Anything can happen in Director Jim Jenkins’ world. Funerals can become dance parties. Steve Buscemi can join the Brady Bunch. A lotto winner can buy a round of drinks for everyone on Earth.
For almost twenty years Jim Jenkins has directed some of the most memorable comedy spots of his generation. He’s been engaged to direct for scores of global brands including AT&T, Bud Light, FedEx and Snickers. He’s also been endorsed by no less a figure than Martin Scorcese, whose enthusiasm for Jim’s directorial work led to collaborations with Joe Pesci and Robert De Niro; his stated ambition is now to work with the entire cast of Goodfellas, including the extras. Jim’s distinctive brand of visual storytelling along with his birth of production company O Positive has made his one of the most recognizable names in advertising.
Below, Jim discusses comedy, celebrity, and why production managers have a slightly easier job than sewer divers in Mexico City.
Zack Seckler: What was your first big break?
Jim Jenkins: Probably the first time I worked with Martin Scorsese. At the time, AmEx was the primary sponsor of the Tribeca Film Festival. I had been directing maybe two or three years at that point. I didn’t have much of a reel. I still have no idea how I talked the agency into giving me that job.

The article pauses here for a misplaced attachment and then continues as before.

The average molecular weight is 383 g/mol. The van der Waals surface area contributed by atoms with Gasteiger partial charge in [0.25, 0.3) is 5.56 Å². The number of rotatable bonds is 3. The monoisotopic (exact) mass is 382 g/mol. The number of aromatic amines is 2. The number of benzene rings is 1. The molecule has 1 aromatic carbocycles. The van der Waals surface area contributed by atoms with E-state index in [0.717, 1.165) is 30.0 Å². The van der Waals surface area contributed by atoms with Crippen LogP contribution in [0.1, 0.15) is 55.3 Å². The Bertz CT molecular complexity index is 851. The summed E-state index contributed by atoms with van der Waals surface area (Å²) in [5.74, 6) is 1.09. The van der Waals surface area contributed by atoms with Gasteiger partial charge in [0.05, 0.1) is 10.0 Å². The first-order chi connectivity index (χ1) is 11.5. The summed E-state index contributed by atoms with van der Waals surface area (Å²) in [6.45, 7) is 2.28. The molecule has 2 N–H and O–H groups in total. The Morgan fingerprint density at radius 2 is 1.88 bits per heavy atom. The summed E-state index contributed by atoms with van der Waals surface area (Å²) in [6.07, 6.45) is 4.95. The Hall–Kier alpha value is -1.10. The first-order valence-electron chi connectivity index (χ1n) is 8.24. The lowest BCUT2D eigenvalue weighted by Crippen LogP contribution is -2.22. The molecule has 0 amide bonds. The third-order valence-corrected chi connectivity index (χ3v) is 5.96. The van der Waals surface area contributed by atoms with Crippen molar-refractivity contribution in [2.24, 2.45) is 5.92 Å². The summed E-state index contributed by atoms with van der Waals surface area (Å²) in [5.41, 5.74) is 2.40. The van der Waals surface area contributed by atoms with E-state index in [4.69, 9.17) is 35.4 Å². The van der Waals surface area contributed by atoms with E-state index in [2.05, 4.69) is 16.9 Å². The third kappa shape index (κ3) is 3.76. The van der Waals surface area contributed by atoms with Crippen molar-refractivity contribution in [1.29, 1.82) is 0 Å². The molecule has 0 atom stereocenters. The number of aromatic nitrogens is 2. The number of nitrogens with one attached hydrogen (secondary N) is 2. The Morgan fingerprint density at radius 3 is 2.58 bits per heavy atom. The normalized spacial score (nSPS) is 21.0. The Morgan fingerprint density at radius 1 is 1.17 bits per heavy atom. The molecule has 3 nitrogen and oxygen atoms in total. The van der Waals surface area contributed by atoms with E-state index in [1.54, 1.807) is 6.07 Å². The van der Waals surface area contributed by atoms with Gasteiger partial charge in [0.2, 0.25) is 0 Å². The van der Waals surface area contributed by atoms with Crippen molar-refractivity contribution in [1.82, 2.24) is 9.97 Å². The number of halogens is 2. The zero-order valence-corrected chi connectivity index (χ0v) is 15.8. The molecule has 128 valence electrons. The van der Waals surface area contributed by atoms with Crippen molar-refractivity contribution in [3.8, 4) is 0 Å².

People always ask if it was intimidating to work with him. The only intimidating thing was thinking, “This is the beginning of my career, and if this thing sucks, no one is going to think it’s because of him.”
Fortunately, the spot was a hit. More fortunately, Scorsese liked it enough to have me back to direct that AT&T commercial for him. I think that’s what eventually got me the opportunity to work with Pesci on one job and De Niro on another. My goal is to work with everyone who’s ever been connected to Goodfellas, including the extras.
I want to touch a little bit on how you got to comedy specifically. Had you always been attracted to comedy, or was that just kind of what you worked on the most in agency life?
I grew up with being exposed to a lot of different types of it, and I’ve always been drawn to it, and I don’t think anything sticks with people like a funny unexpected spot.
Tell me about starting O Positive. How did that happen and what was the process for starting your own production company?
We started O Positive for a few different reasons. One was personal, because I wanted to be home more. But also because I wanted a place where directors could work more collaboratively. Directors aren’t really in touch with other directors at most production companies. You’re kind of your own little world. I like working with directors. I like when our directors send me scripts and ask for ideas or send me treatments. There’s no reason why directors can’t talk with each other and help each other. You just need a certain type of director to do that. You need someone who is generous with their ideas, and who isn’t jealous of something else another director is engaging on.
What year did you start it?